Participants were recruited via flyers, facebook, articles in health-related online portals and newsletters, as well as mailing lists. Participants were included in the study if they reported being free of any acute or chronic somatic disease or mental disorder and if they had not received any psychotherapeutic or psychopharmacological treatment during the last 6 months. The following exclusion criteria were applied: habitual alcohol intake of more than two standard units of alcohol per day, pregnancy in the last 6 months, precocious menopause, and a menopausal status due to surgical removal of either both ovaries or the uterus. Additionally, women were not eligible for the study if they had used either oral contraceptives or hormone therapy in the last 6 months. Prospective participants completed an online self-screening for the described criteria and were only included in the study if they met all criteria described above.

Study procedure

After enrolment, a member of the study team conducted an additional telephone screening to minimize the risk of including women who were not suitable and to clarify open questions about the study procedure. Participants were subsequently invited to a laboratory session at the University of Zurich. All sessions started at 7:45 a.m. and followed a standardized protocol. Saliva and blood spot samples were collected at 8:00 a.m. to control for diurnal rhythm. Subsequently, a member of the study team performed the additional physiological assessments (described below). Moreover, participants were asked to complete an online survey encompassing validated psychological questionnaires in the days following the laboratory session. For premenopausal women, the laboratory session and the psychological assessments were conducted in the follicular phase of the menstrual cycle. The criteria which were applied to characterize the menopausal stages are described elsewhere [43].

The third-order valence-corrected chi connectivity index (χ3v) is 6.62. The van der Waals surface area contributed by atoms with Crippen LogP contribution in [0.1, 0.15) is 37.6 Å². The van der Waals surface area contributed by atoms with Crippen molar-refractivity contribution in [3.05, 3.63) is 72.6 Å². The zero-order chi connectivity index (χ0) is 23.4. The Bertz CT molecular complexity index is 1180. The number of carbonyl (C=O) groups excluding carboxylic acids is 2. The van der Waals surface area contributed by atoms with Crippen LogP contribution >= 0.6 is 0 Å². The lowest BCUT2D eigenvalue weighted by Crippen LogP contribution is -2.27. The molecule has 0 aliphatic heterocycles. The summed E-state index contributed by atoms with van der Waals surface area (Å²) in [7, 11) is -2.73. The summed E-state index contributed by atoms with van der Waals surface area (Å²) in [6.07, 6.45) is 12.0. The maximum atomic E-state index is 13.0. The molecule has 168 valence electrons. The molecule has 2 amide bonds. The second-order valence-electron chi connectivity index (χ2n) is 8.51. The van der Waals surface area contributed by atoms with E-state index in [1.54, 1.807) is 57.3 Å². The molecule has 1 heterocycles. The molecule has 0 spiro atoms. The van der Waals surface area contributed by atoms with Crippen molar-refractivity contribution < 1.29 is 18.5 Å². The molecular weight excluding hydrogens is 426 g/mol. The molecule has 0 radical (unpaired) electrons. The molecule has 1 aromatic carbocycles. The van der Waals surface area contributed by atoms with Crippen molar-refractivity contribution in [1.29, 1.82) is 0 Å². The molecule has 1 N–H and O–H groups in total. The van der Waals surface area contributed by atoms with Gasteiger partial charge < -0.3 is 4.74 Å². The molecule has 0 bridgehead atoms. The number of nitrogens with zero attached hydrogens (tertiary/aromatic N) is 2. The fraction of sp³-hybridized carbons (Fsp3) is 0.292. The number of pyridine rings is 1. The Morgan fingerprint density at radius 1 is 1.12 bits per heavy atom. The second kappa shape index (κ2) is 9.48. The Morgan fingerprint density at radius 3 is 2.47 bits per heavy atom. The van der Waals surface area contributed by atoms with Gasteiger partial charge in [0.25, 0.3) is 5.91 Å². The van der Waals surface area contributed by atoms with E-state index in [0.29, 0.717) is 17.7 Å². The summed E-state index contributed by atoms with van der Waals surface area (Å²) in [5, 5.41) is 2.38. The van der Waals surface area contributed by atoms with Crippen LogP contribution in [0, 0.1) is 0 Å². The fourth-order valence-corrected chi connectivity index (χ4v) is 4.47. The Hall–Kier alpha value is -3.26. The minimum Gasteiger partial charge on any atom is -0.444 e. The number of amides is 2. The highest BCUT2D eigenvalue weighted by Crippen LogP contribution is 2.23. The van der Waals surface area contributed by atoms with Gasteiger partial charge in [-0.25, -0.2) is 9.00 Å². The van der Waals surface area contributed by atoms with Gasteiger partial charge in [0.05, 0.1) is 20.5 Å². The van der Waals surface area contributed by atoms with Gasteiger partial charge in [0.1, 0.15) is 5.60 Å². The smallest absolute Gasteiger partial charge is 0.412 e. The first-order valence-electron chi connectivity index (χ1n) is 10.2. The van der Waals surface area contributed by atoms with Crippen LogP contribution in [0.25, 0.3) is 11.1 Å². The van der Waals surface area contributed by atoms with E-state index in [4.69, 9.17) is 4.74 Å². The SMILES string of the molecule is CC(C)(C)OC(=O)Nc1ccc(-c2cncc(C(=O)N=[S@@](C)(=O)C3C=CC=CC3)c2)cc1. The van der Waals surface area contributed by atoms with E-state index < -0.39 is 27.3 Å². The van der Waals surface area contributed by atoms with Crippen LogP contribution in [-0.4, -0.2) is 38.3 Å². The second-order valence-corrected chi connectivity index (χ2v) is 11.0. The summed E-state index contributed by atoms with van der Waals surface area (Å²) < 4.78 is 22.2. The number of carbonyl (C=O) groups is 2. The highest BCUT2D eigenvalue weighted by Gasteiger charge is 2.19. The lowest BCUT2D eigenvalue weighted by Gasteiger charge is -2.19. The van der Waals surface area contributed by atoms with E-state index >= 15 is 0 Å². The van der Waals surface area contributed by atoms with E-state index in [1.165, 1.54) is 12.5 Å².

The G*Power 3.1 software [44] was used to perform sample size calculations. Calculations were based on F-tests using linear multiple regression analysis with a fixed model and investigating an R2 increase. A total of 130 participants were recruited, of which nine had to be excluded from the analyses due to the intake of medication influencing the endocrine system. Therefore, a total of 121 participants were confirmed eligible and included in the present analyses, which was in line with previous sample size recommendations [45, 46]. Measurements were conducted between June 2017 and February 2018.

Healthy aging measure

Healthy aging was operationalized via self-rated health. As shown by our workgroup and others, self-rated health is considered as a valid health indicator in middle-aged and older men and women [47,48,49]. We assessed self-rated health with the Short-Form Health Survey 36 (SF-36) item: “How would you describe your general health?”, with the response options “poor”, “fair”, “good”, “very good” or “excellent”. Only women with at least good self-rated health were included in our study. For the analyses, we distinguished participants with “very good” or “excellent” self-rated health (combined into one group and termed as excellent, N = 87) from women with “good” self-rated health (N = 34). Group membership was considered as dependent variable in the subsequent analyses. We chose this approach to gain a nuanced view of the particularities at the upper end of the illness-wellness continuum.